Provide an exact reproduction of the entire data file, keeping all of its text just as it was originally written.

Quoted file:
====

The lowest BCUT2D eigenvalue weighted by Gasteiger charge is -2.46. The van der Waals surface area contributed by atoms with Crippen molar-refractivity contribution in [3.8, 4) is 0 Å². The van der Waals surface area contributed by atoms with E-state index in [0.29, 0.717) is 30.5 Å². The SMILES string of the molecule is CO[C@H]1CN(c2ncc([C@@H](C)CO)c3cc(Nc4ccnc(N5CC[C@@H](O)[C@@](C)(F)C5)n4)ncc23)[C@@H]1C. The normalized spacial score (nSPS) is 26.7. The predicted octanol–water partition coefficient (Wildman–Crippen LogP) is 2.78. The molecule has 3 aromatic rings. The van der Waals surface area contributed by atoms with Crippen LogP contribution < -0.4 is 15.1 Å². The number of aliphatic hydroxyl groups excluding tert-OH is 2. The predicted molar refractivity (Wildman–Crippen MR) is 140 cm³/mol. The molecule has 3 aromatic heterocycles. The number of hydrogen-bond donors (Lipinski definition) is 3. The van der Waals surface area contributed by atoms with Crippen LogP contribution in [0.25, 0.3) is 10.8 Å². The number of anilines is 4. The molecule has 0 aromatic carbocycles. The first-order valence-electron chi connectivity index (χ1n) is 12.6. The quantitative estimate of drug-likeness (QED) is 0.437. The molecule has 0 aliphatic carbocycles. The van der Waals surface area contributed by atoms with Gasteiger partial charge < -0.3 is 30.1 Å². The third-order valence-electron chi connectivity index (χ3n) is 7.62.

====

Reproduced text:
The lowest BCUT2D eigenvalue weighted by Gasteiger charge is -2.46. The van der Waals surface area contributed by atoms with Crippen molar-refractivity contribution in [3.8, 4) is 0 Å². The van der Waals surface area contributed by atoms with E-state index in [0.29, 0.717) is 30.5 Å². The SMILES string of the molecule is CO[C@H]1CN(c2ncc([C@@H](C)CO)c3cc(Nc4ccnc(N5CC[C@@H](O)[C@@](C)(F)C5)n4)ncc23)[C@@H]1C. The normalized spacial score (nSPS) is 26.7. The predicted octanol–water partition coefficient (Wildman–Crippen LogP) is 2.78. The molecule has 3 aromatic rings. The van der Waals surface area contributed by atoms with Crippen LogP contribution < -0.4 is 15.1 Å². The number of aliphatic hydroxyl groups excluding tert-OH is 2. The predicted molar refractivity (Wildman–Crippen MR) is 140 cm³/mol. The molecule has 3 aromatic heterocycles. The number of hydrogen-bond donors (Lipinski definition) is 3. The van der Waals surface area contributed by atoms with Crippen LogP contribution in [0.25, 0.3) is 10.8 Å². The number of anilines is 4. The molecule has 0 aromatic carbocycles. The first-order valence-electron chi connectivity index (χ1n) is 12.6. The quantitative estimate of drug-likeness (QED) is 0.437. The molecule has 0 aliphatic carbocycles. The van der Waals surface area contributed by atoms with Gasteiger partial charge < -0.3 is 30.1 Å². The third-order valence-electron chi connectivity index (χ3n) is 7.62.